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Tanya Vital's Blog

Wednesday, 11 January 2012

The Culture of Violent Entertainment
This is a post I wrote that I felt was too personal for the blog and held back for a number of months but it has to be said:

I had to write this post both because it needs addressing and as a cathartic exercise for myself. I recently read a Newspaper report about an account given in court from Stephen Lawrence’s friend as he explained what happened to them on the night of Stephen’s murder. Without getting too deep into the article, the account I read disturbed me and gave me nightmares for days.
 I have an over active imagination at the best of times and as an Actor it’s my job to put myself in other peoples shoes and imagine how they feel at particular instances, so I couldn’t tell whether this hit me so hard because of my over active imagination, or because I know what it’s like to have a family member taken in such a violent way. Was it because I was having a normal human reaction to the horrific story, or was the piece forcing me to imagine what it must have been like for my own family member?
t occurred to me that although we have a huge culture of screen violence. Be it street gang violence (Top Boy), Brit gangster violence (Lock Stock),  ‘Slasher’ violence (Saw/Hostel), virtual violence (Call of Duty) or even informational violence such as Crimewatch. It’s ALL violence that is shown to us as BEING DONE TO SOMEONE. It’s something that happens to someone else. It can be horrific and emotional but is always from an outsiders viewpoint of the do-er or onlooker. We seldom hear/ see the actual physical effects of violence as the victim.  We seem to be so conditioned to this clinical portrayal of violence and have become numb to it.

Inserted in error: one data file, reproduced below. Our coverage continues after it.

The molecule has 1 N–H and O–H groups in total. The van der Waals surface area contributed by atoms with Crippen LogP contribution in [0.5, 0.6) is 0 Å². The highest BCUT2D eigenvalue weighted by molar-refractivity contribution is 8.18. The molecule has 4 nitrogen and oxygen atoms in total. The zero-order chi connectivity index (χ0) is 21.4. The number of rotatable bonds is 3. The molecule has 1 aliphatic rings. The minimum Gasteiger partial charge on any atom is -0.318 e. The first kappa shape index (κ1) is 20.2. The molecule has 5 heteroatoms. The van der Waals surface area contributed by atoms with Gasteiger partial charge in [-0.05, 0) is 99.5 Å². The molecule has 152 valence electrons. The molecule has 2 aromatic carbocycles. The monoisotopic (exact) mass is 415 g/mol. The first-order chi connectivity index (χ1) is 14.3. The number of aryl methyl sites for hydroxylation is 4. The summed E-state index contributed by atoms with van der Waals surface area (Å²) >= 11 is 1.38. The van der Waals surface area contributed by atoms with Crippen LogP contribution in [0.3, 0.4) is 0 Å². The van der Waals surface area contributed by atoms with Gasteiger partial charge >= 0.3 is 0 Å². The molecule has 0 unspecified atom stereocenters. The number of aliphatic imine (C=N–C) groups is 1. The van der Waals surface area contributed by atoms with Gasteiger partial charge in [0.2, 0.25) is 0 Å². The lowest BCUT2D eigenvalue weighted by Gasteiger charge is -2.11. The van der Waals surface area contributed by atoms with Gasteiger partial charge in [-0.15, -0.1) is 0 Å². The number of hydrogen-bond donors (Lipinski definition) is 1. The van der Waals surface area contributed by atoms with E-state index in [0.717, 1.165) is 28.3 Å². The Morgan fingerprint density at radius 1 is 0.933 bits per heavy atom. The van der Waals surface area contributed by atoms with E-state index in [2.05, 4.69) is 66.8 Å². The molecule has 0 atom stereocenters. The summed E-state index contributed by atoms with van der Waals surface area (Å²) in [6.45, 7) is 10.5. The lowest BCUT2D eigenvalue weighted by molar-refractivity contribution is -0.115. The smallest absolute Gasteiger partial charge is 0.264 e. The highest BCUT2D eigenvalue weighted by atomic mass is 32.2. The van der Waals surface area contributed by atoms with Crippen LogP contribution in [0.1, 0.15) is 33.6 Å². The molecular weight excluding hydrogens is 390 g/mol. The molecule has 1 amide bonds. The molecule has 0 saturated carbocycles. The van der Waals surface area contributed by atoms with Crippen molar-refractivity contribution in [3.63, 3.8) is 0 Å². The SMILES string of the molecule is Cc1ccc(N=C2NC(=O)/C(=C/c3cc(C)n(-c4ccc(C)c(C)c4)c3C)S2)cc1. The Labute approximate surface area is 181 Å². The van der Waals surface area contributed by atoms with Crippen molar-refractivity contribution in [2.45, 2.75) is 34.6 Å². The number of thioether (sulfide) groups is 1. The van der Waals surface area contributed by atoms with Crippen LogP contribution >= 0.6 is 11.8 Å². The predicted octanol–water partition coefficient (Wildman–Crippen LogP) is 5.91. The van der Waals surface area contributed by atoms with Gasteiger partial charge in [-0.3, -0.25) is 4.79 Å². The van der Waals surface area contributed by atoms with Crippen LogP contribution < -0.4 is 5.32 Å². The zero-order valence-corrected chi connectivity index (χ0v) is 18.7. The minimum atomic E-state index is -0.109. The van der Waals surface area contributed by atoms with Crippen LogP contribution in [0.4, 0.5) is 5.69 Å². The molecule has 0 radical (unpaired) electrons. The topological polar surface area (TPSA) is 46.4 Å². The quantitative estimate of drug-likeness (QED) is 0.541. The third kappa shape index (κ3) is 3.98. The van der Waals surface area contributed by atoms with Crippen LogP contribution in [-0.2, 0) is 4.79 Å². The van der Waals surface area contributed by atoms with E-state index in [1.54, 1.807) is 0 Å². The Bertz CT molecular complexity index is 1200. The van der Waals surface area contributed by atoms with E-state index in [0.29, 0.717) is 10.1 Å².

What I mean by this is, on screen the violent act is committed, the person croaks in pain for a while – or not and then it’s over, gone, the life has been thrown away just like everything else in our disposable society and the plot has moved on in a short sharp second. But in reality it’s hardly ever so black and white. We always imagine drama to be a heightened reality but when it comes to violence, the reality is often FAR more disturbing than anything we are fed on screen.

This is where it gets a bit gory:

I’m talking about the fact that a stab victim rarely passes in a split second. They go into shock and the end passing can sometimes take a while. What PHYSICALLY happens to that person in this period is very rarely shown realistically. It never shows the bystanders or people who rush to help, going through the ressusatation process absolutely covered in the dying victims blood.  I’m talking about the fact that gunshot victims can be (as we often see on screen) shot in the leg/foot but in reality that bullet could get into the bloodstream and stop a heart or even ricochet off of bone into a major organ causing a slow painful passing. We are never shown the true bare bones of violence, the real stomach turning reality, because it’s too disturbing to watch!

What we must remember when watching these Films, TV programmes, Computer Games is that as farfetched and elaborate they seem, they never portray the reality of the physical and emotional effect a violent attack has on a real, living, feeling, injured human being.  
More and more we are hearing about people (not all young either) being involved in – I wont call them ‘gang attacks’ because I’m not stupid enough to think a group of friends/peers constitutes a gang, but they are group murders and they're always over pathetic BULLSH!T.  Not that there is ever a good enough reason to take a life, but I'm saying it has become so unexplicable, it can literally boil down to standing on somebody's toe. 

I don't have all of the answers, I have no children at present and I’m too quick to judge parenting and lack thereof but, some way – somehow we HAVE to begin to drill into these little knuckleheads the importance of a human LIFE.



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